Japan’s Energy Sector: LNG’s Future in a Nuclear Restart

May 4, 2017


Following the global recession in 2008-2009 and the 2011 Tōhoku earthquake and tsunami, the Fukushima accident cast a long shadow over the Japanese energy sector. Japan’s sudden need for alternative sources of energy following the nuclear shutdown forced a shift in energy imports.  LNG imports surged to replace the loss of nuclear power generation.  In 2015, nuclear reactors began to restart, and as of January 2017, twenty-six reactors had applied for permission to restart operations, signaling another shift in Japan’s energy mix. Nuclear restarts will ease Japan’s dependence on LNG as well as facilitate global LNG demand creating a more flexible “buyer’s market”. In Rystad Energy’s base case analysis, we expect 18 reactors to come online by 2025 and Japan’s LNG imports to fall to 69 mtpa, down from 85 mtpa in 2015.  This article highlights the challenges LNG will face as nuclear power resumes operations, Japan’s energy mix outlook and its role in shaping the global LNG market. 

2005 – 2015: Nuclear shutdowns shift energy demand to LNG

After a period of slow growth from 2005 to 2010, Japan’s power sector experienced a substantial change following the 2011 Tōhoku earthquake and tsunami. The resulting nuclear emergency at the Fukushima power plant led to a suspension of all nuclear operations for safety inspections.  In 2010, nuclear operations were producing 288 TWh (~25% of Japan’s energy usage) from fifty-four reactors.  Oil and gas were primarily utilized to make up the immediate shortfall from the nuclear shutdowns.  Oil demand for power generation doubled between 2010 and 2012, increasing from approximately 99 TWh in 2010 to 197 TWh in 2012, accounting for 36% of the 272 TWh lost from nuclear. Gas-for-power generation also increased 100 TWh (to 461 TWh), covering 37% of power demand previously filled by nuclear. In contrast to oil and gas, Japan did not experience any significant increase in coal demand for power generation as coal-fired plants had already been running base load at a high utilization rate. The remaining loss in nuclear power generation was covered by power conservation policies and efficiency gains, leading to an overall decline in power consumption. While oil and gas were the primary contributors to making up the shortfall, oil consumption has retreated to 2010’s level while gas consumption has stayed at the post-nuclear shutdown level of approximately 460 TWh.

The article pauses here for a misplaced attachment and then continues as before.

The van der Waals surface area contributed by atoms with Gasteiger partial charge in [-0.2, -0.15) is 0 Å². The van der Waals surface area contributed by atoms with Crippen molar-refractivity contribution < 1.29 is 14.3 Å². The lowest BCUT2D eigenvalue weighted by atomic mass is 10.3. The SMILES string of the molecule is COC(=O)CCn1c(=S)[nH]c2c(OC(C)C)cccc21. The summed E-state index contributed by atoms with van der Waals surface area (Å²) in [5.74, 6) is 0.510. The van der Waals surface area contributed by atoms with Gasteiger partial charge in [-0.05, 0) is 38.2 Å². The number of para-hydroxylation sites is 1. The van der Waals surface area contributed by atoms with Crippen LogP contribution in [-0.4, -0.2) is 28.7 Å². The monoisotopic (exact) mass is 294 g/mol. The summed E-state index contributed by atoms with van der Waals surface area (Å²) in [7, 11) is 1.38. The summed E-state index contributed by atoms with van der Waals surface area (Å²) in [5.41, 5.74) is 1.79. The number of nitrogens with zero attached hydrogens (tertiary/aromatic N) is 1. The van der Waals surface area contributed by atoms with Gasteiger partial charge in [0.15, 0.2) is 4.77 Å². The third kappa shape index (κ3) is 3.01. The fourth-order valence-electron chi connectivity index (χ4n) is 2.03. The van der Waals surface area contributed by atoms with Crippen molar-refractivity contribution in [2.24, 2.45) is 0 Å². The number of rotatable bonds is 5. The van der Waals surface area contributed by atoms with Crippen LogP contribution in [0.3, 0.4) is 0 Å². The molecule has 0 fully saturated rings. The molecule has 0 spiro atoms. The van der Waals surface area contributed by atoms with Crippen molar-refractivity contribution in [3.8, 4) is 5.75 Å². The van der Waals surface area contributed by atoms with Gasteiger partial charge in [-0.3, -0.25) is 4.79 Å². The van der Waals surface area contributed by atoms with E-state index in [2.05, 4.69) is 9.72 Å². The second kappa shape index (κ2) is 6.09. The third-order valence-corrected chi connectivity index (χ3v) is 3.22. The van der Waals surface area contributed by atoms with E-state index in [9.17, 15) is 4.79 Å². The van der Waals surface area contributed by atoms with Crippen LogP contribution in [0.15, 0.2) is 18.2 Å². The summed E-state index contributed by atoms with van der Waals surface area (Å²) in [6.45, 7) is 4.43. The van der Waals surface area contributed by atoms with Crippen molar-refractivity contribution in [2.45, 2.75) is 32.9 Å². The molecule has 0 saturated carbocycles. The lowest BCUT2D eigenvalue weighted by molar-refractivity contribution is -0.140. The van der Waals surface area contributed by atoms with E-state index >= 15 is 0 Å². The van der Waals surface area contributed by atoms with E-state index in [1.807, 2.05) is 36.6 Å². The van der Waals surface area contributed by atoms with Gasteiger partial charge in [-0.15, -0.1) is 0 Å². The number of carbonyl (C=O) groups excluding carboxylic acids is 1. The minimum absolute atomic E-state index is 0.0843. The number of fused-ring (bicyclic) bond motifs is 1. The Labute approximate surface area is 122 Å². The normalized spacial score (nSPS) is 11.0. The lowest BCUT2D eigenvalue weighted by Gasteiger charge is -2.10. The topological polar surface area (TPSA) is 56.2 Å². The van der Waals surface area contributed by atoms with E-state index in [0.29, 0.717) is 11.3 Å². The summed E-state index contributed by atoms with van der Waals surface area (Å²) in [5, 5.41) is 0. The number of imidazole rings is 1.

Despite little growth in city gas consumption in Japan, gas for power rose, leading to a surge in LNG imports. The country increased LNG imports by 27% within two years, from 70 mtpa in 2010 to 87 mtpa in 2012. Over the same period, Japan’s average LNG import prices climbed from 10.5 USD/MMBtu in 2010 to 16.1 USD/MMBtu in 2012 (while Brent oil prices increased from US$80/bbl to US$111/bbl over the same period). LNG imports peaked in 2014 at 89 mtpa declining in 2015 as nuclear reactors returned to operations. 

2015 – 2025: Nuclear restart resets Japanese energy sector

For the next ten years, Rystad Energy expects growth in the city gas sector and a decline in total power generation. The resumption of nuclear operations will shape Japanese power sector and be the main driver for the country’s LNG imports.

We expect city gas consumption to reach approximately 31 mtpa in 2025 from 27 mtpa in 2015, mainly within the industrial sector as natural gas has gained share from oil products in industrial energy consumption. Total city gas consumption grew by 1% year-over- year between 2005 and 2015. While gas demand in the household and commercial sectors is on a declining trend, industrial demand has been growing, leading to a moderate overall increase in city gas consumption.

Total power generation in Japan has been falling due to power conservation policies, a shrinking population, and weak economic growth. Japan’s power generation mix going forward is highly dependent on the pace and magnitude of its nuclear restarts. The resumption of nuclear operations will reverse the surge in usage of natural gas and oil for power generation that the country experienced in recent years. However, with a lengthy nuclear restart process, we do not expect a rapid decline in gas consumption. Before restart approval, nuclear plants must go through a risk and safety reassessment – “stress test” – carried out by the Nuclear Regulation Authority (NRA). The assessments include simulations on the effects of potential tsunamis, earthquakes and loss of off-site power events. After passing the reassessment test, the restart must be approved by the prime minister and then the local government. Local opposition to restarts is strong as public trust in the safety of nuclear has eroded. 

In Rystad Energy’s base case, Japan will see 12 out of the twenty-six reactors initially under review become operational by 2020. Three of these reactors are already online. Furthermore, we see another six reactors likely to restart by 2025. In our analysis, we have assessed the plant’s geographic position, distance to populated areas, age, status of stress tests as well as political opposition. The restart of 18 reactors by 2025 would add 15.3 GW of nuclear capacity. This equates to power generation of around 100 TWh, or 10% of Japanese power generation in 2025, assuming a 70% nuclear capacity factor. In our high case scenario assuming faster restarts, we expect 26 reactors to come online by 2025, adding 25 GW of capacity. This equates to power generation of about 160 TWh (16% of power generation in 2025). We do not expect the remaining reactors to return by 2025.